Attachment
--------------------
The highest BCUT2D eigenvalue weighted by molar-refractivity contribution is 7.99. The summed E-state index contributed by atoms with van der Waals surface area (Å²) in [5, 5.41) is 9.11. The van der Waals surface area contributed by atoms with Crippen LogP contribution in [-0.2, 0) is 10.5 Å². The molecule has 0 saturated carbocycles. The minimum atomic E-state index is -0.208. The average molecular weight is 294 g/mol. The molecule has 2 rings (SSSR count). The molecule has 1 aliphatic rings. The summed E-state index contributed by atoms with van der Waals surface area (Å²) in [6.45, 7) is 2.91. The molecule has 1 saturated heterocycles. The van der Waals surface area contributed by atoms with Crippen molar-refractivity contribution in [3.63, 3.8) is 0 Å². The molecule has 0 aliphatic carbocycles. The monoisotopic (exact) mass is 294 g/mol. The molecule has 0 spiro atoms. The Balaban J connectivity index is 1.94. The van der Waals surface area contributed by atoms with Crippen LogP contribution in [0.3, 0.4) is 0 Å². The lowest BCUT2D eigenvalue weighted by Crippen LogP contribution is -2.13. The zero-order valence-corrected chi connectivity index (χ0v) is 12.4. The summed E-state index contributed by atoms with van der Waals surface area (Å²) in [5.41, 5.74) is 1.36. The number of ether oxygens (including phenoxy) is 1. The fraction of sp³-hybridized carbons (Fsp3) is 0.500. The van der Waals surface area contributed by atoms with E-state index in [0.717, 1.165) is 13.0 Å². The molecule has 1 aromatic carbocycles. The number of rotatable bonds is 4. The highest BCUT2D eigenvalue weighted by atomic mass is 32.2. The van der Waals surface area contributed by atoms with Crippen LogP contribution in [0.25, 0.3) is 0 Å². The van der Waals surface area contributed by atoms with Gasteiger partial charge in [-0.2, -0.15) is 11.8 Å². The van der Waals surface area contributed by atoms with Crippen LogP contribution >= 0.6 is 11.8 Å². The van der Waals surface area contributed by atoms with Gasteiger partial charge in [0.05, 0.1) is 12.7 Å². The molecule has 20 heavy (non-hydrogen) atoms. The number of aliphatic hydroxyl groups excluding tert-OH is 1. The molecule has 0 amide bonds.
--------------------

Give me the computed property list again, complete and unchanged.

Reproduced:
The highest BCUT2D eigenvalue weighted by molar-refractivity contribution is 7.99. The summed E-state index contributed by atoms with van der Waals surface area (Å²) in [5, 5.41) is 9.11. The van der Waals surface area contributed by atoms with Crippen LogP contribution in [-0.2, 0) is 10.5 Å². The molecule has 0 saturated carbocycles. The minimum atomic E-state index is -0.208. The average molecular weight is 294 g/mol. The molecule has 2 rings (SSSR count). The molecule has 1 aliphatic rings. The summed E-state index contributed by atoms with van der Waals surface area (Å²) in [6.45, 7) is 2.91. The molecule has 1 saturated heterocycles. The van der Waals surface area contributed by atoms with Crippen molar-refractivity contribution in [3.63, 3.8) is 0 Å². The molecule has 0 aliphatic carbocycles. The monoisotopic (exact) mass is 294 g/mol. The molecule has 0 spiro atoms. The Balaban J connectivity index is 1.94. The van der Waals surface area contributed by atoms with Crippen LogP contribution in [0.3, 0.4) is 0 Å². The lowest BCUT2D eigenvalue weighted by Crippen LogP contribution is -2.13. The zero-order valence-corrected chi connectivity index (χ0v) is 12.4. The summed E-state index contributed by atoms with van der Waals surface area (Å²) in [5.41, 5.74) is 1.36. The number of ether oxygens (including phenoxy) is 1. The fraction of sp³-hybridized carbons (Fsp3) is 0.500. The van der Waals surface area contributed by atoms with E-state index in [0.717, 1.165) is 13.0 Å². The molecule has 1 aromatic carbocycles. The number of rotatable bonds is 4. The highest BCUT2D eigenvalue weighted by atomic mass is 32.2. The van der Waals surface area contributed by atoms with Crippen LogP contribution in [0.25, 0.3) is 0 Å². The van der Waals surface area contributed by atoms with Gasteiger partial charge in [-0.2, -0.15) is 11.8 Å². The van der Waals surface area contributed by atoms with Crippen LogP contribution >= 0.6 is 11.8 Å². The van der Waals surface area contributed by atoms with Gasteiger partial charge in [0.05, 0.1) is 12.7 Å². The molecule has 20 heavy (non-hydrogen) atoms. The number of aliphatic hydroxyl groups excluding tert-OH is 1. The molecule has 0 amide bonds.